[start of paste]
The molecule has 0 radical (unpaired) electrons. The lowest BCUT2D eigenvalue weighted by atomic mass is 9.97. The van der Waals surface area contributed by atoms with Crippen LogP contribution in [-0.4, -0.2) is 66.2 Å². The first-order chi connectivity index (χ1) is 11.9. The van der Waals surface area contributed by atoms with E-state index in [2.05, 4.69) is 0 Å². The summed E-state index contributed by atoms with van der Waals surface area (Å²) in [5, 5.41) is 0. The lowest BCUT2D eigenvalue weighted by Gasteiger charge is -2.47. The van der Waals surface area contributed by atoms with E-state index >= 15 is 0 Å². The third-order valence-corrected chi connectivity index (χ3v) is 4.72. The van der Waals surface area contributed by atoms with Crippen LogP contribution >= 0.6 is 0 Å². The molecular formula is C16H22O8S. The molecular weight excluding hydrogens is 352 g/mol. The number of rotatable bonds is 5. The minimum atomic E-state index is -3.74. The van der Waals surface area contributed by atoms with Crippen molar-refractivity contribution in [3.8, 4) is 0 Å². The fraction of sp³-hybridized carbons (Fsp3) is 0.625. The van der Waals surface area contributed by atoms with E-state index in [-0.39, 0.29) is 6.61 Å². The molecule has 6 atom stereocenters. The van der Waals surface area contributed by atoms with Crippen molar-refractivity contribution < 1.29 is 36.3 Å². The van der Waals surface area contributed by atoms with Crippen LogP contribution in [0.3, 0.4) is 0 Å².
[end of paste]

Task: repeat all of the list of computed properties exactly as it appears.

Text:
The molecule has 0 radical (unpaired) electrons. The lowest BCUT2D eigenvalue weighted by atomic mass is 9.97. The van der Waals surface area contributed by atoms with Crippen LogP contribution in [-0.4, -0.2) is 66.2 Å². The first-order chi connectivity index (χ1) is 11.9. The van der Waals surface area contributed by atoms with E-state index in [2.05, 4.69) is 0 Å². The summed E-state index contributed by atoms with van der Waals surface area (Å²) in [5, 5.41) is 0. The lowest BCUT2D eigenvalue weighted by Gasteiger charge is -2.47. The van der Waals surface area contributed by atoms with E-state index >= 15 is 0 Å². The third-order valence-corrected chi connectivity index (χ3v) is 4.72. The van der Waals surface area contributed by atoms with Crippen LogP contribution >= 0.6 is 0 Å². The molecular formula is C16H22O8S. The molecular weight excluding hydrogens is 352 g/mol. The number of rotatable bonds is 5. The minimum atomic E-state index is -3.74. The van der Waals surface area contributed by atoms with Crippen molar-refractivity contribution in [3.8, 4) is 0 Å². The fraction of sp³-hybridized carbons (Fsp3) is 0.625. The van der Waals surface area contributed by atoms with E-state index in [-0.39, 0.29) is 6.61 Å². The molecule has 6 atom stereocenters. The van der Waals surface area contributed by atoms with Crippen molar-refractivity contribution < 1.29 is 36.3 Å². The van der Waals surface area contributed by atoms with Crippen LogP contribution in [0.3, 0.4) is 0 Å².